Step 2—Get Creative: What New Habits Are Important? 🧐

This is your “brainstorming session” where you decide on the new habits you want to build. List out all the goals you have and the habits that might help you get there.

Maybe you want to stop online shopping, so checking your credit card statement every morning would be a good habit to develop to keep your spending habits in check.

If you check your email every morning, making a mental note to check your finances right after can get you on the right path.

Getting creative here is the fun part. Because habit stacking makes building new habits much less daunting, try thinking of goals or habits that you previously saw as out-of-reach.

You can even identify habits that you’ve struggled with building in the past and plan out new ways to reach your goals.

If you’ve wanted to apply for graduate school but the applications overwhelmed you, start again by breaking your goal down.

When you sip your daily morning coffee, read news about graduate schools for fifteen minutes, or read tips from people who’ve attended the school that you’re looking at.

Make your goals simple, and make your habits work for you.

Step 3—Compare Lists and Pair Up Habits 📝

Again, there’s no use in trying to build a habit by pairing it with another habit that’s contradictory.

Wanting to run a marathon is a great goal, and starting out running a little every day is a great habit to form in pursuit of that goal.

However, pairing that habit with your morning coffee might not be the best for your health. Choose habits that make sense together—just like building blocks, they have to fit together to stack securely.

For example, say you’re looking into investing in the stock market but you have no clue where to begin. Each day while your coffee brews, browse market news and read studies on stocks and investors.

Even if you only read for fifteen minutes per day, that’s almost two hours every week, and between seven and nine hours per month, all while your coffee is brewing.

It may not seem like a lot, but if you can read two articles in fifteen minutes, just think about how much information you’ll take in that you never would have seen otherwise.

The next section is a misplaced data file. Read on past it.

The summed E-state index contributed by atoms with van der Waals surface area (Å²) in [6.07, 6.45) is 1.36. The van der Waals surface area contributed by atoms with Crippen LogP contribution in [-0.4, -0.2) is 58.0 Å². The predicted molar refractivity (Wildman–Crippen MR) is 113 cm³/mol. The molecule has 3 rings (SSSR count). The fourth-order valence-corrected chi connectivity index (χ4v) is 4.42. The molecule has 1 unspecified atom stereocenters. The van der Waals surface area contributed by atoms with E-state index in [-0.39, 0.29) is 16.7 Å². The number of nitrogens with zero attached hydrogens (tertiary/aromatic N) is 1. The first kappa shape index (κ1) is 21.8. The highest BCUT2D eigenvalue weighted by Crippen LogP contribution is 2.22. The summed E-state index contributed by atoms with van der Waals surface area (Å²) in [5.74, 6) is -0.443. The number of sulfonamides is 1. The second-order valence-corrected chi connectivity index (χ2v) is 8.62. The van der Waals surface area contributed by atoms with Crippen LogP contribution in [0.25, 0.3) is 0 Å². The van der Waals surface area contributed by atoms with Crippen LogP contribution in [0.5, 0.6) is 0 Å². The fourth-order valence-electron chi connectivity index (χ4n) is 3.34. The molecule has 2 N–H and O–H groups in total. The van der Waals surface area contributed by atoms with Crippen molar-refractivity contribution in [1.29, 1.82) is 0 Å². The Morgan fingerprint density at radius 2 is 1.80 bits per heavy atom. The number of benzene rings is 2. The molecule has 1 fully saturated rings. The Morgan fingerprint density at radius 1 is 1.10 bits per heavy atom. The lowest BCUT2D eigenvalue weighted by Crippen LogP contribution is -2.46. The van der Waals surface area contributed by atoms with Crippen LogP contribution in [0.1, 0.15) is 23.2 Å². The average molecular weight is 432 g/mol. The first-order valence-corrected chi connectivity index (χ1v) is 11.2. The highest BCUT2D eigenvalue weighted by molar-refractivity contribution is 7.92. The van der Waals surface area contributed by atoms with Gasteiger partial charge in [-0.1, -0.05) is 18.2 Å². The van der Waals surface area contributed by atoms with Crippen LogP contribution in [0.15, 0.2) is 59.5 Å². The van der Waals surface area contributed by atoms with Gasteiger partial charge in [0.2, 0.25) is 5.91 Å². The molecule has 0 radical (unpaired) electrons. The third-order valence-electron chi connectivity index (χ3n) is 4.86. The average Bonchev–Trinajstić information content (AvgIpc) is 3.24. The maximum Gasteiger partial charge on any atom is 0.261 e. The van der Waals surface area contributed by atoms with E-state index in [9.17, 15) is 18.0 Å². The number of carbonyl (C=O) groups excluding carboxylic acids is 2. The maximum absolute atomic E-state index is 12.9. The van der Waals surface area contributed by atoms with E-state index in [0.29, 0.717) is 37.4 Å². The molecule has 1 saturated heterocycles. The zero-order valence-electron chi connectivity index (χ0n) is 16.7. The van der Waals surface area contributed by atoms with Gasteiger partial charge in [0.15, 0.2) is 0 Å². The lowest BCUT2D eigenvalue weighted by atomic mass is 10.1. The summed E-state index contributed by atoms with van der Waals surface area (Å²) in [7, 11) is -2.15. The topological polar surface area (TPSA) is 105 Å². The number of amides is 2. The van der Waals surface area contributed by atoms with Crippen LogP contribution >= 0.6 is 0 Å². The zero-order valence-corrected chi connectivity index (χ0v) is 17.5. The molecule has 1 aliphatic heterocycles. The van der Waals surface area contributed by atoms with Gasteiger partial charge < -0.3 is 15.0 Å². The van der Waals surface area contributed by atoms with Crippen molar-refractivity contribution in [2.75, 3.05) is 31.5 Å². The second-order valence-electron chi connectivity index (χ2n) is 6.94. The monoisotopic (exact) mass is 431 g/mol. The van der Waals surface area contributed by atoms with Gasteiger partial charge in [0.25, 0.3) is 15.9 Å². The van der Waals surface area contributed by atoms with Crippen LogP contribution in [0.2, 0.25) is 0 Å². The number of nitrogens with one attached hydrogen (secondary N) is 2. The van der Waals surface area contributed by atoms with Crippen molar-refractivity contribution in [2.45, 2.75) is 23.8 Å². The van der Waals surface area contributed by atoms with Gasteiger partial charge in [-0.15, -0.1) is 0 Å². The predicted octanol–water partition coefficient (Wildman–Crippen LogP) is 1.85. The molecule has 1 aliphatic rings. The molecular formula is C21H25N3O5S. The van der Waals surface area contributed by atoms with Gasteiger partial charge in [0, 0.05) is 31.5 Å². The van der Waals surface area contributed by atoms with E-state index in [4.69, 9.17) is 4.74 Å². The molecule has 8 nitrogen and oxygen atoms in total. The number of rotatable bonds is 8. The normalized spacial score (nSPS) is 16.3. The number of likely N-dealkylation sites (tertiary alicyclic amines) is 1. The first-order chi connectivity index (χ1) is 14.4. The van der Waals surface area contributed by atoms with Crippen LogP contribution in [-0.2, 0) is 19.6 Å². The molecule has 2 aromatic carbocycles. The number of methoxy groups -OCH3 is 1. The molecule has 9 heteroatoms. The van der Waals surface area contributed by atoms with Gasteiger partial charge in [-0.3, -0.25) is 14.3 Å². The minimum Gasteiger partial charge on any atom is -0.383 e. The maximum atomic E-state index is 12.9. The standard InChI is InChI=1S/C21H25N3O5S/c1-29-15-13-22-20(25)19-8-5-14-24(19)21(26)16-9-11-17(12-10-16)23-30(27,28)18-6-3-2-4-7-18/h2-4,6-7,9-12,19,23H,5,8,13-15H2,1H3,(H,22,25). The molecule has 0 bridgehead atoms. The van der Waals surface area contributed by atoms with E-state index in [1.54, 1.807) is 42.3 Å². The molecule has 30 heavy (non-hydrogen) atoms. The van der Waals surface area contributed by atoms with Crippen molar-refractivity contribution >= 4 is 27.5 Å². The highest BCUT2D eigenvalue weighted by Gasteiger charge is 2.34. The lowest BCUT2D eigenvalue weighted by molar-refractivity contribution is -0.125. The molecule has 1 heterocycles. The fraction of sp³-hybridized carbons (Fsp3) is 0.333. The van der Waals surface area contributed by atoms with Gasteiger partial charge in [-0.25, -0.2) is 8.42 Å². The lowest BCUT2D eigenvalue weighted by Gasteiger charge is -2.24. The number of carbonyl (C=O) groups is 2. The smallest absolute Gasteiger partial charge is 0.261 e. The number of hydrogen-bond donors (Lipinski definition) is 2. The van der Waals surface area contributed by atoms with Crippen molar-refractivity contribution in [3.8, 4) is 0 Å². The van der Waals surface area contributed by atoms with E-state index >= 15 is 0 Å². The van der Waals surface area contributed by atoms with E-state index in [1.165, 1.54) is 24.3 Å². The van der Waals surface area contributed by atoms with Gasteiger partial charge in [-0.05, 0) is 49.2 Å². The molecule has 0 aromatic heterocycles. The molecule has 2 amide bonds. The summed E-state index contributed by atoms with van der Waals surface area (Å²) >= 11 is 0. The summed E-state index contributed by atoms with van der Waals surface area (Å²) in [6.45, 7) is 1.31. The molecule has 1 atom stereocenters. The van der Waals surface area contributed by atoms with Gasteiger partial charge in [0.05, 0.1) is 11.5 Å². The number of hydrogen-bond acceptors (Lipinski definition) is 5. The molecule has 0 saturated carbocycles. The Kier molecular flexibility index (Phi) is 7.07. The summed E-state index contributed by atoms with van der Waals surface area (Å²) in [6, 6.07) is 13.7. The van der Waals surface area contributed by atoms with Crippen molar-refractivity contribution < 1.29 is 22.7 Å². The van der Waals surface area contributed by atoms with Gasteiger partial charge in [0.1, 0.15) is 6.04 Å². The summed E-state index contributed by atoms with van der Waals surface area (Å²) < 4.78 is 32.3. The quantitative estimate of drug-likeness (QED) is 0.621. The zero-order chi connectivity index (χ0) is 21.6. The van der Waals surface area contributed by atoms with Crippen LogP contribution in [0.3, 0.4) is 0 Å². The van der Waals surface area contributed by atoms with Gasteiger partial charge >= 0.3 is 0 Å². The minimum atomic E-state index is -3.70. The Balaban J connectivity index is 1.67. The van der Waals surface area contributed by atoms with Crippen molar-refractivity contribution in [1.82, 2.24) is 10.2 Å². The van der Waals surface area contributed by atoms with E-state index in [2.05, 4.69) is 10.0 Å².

Step 4—Lock In Your New Habit 🙌🏽

So you’ve listed your daily habits, laid out your goals and desired new habits, and paired them together based on their best fit. Now, get to work! A goal should be to make stacking these habits as easy as possible.

Consistency is the key to habit building, so as long as you’ve chosen a rock-solid habit as your building block, you can confidently start building a new one.

Step 5—Start a Habit Chain ⛓

Now, you can begin to really have fun with your habit-stacking progress. Once you’ve mastered two or three individual new habits, try stacking multiple habits into a habit chain.

Let’s say you wanted to get smart about your money goals, so you started checking your credit card statement every morning after brushing your teeth.

One month in and you’re successfully performing this new habit each day, so now build on that!

After checking your finances, now a daily habit, plan to make one new savings goal for yourself. Start building this new habit, and eventually, you’ll create a habit chain that can establish itself as an entirely new daily routine.

Studies show that routines are effective in improving positivity and reducing depression and hopelessness. Your new routines will do the work for you to make sure you’re doing the best you can to achieve your goals.

Step 6—Go Easy On Yourself! 🥰

Habit stacking can make the art of forming a habit much easier than going at it alone, but locking in new daily habits is still a challenge. If you forget to add your stacked habit one morning, don’t beat yourself up.

Focus on your wins and successes while learning from your slip-ups. Why did you miss that habit in the morning? Did you forget, or were you just being lazy?  

Once you answer that question, make another plan to help you not miss out on the habit tomorrow.

Stay positive and remind yourself that you’re doing good work for your body and mind in building a new routine.

Without positivity, it’ll be more difficult to remember why you’re building a habit in the first place—to better yourself!


This article was written by Mike Floeck. Mike is a writer for Mint specializing in career planning, budgeting and personal development.